21 July 2010 | secondtake
Lots of silly fistfights and drinking, but the threat of a story, too, and GREAT photography
The Long Voyage Home (1940)
Any movie with Gregg Toland behind the camera is worth watching, with an emphasis on the visual experience. From Wuthering Heights (1939) to the Little Foxes, Ball of Fire, and Citizen Kane (all 1941), in three years, Toland lifted (again) the standards of the best Hollywood could do. This isn't just me saying this, and of course there are other great cinematographers, but if you've seen these movies you know they are exceptional. I falls right in the middle of this great stretch, and it has the revered John Ford directing, letting Toland do his thing, right from the first scene.
This is a solid, sometimes moving, sometimes dramatic movie, for sure. But the long first part is a composite of manly clichés: drinking, fighting, and womanizing. It's all in good fun, in a way, and the exoticness is made to sell movies. But there's quite a lot of nothing going on beyond seducing native women in some unnamed distant land. The dancing and fighting are filmed with Toland perfection, but it turns quickly to farce, or stereotype.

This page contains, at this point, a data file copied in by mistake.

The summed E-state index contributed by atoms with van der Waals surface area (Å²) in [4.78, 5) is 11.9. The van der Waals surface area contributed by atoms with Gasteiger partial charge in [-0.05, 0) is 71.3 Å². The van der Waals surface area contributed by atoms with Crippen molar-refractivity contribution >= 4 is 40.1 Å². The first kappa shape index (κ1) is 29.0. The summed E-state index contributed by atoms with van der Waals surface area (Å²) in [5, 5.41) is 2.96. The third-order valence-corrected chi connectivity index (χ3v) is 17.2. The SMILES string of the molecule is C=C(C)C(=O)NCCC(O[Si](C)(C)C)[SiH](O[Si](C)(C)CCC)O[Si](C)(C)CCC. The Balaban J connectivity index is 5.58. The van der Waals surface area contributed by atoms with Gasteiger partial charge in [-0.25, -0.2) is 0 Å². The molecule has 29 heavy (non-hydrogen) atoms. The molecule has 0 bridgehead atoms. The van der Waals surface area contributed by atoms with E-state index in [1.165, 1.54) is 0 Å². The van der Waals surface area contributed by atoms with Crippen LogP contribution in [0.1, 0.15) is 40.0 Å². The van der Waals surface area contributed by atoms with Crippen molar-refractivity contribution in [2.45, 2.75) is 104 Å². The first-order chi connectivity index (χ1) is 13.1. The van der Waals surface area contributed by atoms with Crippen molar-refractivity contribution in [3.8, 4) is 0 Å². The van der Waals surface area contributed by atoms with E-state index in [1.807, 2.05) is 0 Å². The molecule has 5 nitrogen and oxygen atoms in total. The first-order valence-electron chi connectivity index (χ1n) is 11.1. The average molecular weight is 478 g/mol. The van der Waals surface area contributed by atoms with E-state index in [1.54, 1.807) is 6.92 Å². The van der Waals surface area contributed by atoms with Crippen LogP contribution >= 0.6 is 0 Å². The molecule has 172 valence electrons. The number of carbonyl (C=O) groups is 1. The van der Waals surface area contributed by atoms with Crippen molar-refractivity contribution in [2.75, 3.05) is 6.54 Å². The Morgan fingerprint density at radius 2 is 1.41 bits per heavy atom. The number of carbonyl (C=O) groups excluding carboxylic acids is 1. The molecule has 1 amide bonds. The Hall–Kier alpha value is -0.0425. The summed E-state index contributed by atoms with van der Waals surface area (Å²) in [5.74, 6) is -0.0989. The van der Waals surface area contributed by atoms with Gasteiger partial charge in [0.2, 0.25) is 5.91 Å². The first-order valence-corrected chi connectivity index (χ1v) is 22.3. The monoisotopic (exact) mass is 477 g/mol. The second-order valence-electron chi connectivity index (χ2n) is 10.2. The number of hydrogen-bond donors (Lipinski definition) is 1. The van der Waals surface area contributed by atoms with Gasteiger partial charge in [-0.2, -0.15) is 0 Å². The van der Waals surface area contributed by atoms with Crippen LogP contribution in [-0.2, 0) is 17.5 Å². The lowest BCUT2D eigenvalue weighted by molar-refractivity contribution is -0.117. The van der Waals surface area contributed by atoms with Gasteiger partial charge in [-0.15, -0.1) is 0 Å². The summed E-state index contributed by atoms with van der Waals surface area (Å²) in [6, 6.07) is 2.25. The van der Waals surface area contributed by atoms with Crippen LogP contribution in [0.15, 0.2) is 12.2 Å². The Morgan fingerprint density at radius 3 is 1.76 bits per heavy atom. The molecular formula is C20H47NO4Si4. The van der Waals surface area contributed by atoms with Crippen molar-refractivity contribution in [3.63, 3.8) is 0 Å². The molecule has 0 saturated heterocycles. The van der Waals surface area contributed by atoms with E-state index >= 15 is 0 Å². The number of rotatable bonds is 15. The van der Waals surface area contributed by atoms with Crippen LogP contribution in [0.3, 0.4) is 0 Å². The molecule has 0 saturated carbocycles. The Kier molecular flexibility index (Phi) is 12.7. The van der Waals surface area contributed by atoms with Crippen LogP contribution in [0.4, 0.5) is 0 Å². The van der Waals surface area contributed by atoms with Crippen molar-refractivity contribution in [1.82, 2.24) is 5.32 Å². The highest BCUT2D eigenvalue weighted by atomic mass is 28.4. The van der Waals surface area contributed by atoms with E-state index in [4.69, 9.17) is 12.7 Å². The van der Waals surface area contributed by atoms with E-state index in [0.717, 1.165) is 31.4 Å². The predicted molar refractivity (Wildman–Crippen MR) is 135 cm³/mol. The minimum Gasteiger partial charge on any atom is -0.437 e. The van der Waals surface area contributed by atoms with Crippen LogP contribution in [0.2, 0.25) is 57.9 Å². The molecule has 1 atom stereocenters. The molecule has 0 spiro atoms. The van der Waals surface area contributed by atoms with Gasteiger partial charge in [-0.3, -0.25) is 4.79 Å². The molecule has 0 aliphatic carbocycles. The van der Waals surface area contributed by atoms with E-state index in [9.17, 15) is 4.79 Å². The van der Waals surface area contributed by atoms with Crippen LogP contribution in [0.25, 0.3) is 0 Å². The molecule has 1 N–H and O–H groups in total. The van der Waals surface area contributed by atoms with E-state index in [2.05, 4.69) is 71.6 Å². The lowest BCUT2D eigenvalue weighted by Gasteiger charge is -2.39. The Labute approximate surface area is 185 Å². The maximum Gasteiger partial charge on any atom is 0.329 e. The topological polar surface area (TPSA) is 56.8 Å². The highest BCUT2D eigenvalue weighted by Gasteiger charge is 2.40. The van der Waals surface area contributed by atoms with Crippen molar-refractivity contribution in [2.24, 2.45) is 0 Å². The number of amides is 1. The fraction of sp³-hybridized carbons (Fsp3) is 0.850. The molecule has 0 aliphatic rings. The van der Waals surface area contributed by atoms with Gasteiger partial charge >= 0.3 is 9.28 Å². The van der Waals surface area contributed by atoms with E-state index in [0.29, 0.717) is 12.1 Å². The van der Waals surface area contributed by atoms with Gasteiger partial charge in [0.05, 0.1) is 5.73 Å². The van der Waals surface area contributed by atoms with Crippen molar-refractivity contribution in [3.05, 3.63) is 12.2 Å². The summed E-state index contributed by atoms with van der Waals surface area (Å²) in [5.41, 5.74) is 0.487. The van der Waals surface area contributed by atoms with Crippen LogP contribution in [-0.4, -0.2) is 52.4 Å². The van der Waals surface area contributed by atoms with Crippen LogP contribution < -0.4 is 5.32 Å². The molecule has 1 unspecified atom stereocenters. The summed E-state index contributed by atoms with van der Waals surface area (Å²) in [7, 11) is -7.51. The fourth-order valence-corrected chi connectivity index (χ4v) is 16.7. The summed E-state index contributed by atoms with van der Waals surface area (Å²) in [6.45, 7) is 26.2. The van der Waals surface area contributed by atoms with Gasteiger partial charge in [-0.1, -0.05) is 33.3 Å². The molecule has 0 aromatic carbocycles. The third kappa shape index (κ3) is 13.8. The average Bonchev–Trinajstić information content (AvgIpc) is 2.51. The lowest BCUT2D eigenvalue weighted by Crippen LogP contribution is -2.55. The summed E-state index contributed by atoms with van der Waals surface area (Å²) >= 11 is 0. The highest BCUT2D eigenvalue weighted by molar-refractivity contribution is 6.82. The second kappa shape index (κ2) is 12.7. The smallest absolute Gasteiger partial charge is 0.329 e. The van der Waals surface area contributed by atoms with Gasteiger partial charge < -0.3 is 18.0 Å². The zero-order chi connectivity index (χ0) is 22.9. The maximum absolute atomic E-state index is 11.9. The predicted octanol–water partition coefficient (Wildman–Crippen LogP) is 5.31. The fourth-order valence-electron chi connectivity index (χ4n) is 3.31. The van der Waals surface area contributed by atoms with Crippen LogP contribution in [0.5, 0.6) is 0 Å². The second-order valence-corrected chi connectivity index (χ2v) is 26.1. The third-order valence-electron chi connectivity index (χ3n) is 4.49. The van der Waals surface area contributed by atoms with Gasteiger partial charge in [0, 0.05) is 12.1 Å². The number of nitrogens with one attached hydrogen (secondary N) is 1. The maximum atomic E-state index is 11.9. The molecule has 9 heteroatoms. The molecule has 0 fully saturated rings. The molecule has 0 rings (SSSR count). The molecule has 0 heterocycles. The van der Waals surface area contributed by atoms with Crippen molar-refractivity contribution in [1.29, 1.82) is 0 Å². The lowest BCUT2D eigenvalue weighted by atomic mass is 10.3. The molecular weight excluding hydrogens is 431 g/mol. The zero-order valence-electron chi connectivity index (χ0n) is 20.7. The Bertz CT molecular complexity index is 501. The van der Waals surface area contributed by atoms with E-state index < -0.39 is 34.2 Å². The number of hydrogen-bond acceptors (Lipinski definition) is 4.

Thomas Mitchell is a lively Irishman in his best form, and John Wayne is an improbable Swede, and doesn't stand out much from the bunch except toward the end, when he is a block of wood with a bad accent. The story is a series of misunderstandings and friendships, but since the plot is made of four different Eugene O'Neill plays (from 20 years earlier), there is a little discontinuity to it all.
All of this is set during that strange cusp between World War II beginning in Europe and the U.S. still not joining in. The ship is carrying ammunition, and hints of things that really matter are given right at the start, with some news reports crackling into the seeming isolation of the ship. As the captain says as they are to depart from New York with the military cargo, "If it doesn't get there it'll be missed. But we won't."
Isolationism gets a more famous treatment in Casablanca two years later, after the Americans are already at war, so in a way, a big name movie like this had more potential influence on American sentiment. It's fascinating to see this Walter Wanger/John Ford/John Wayne collaboration after their breakthrough Stagecoach the year before (producer, director, star). But the stakes are raised, and the production level is much higher.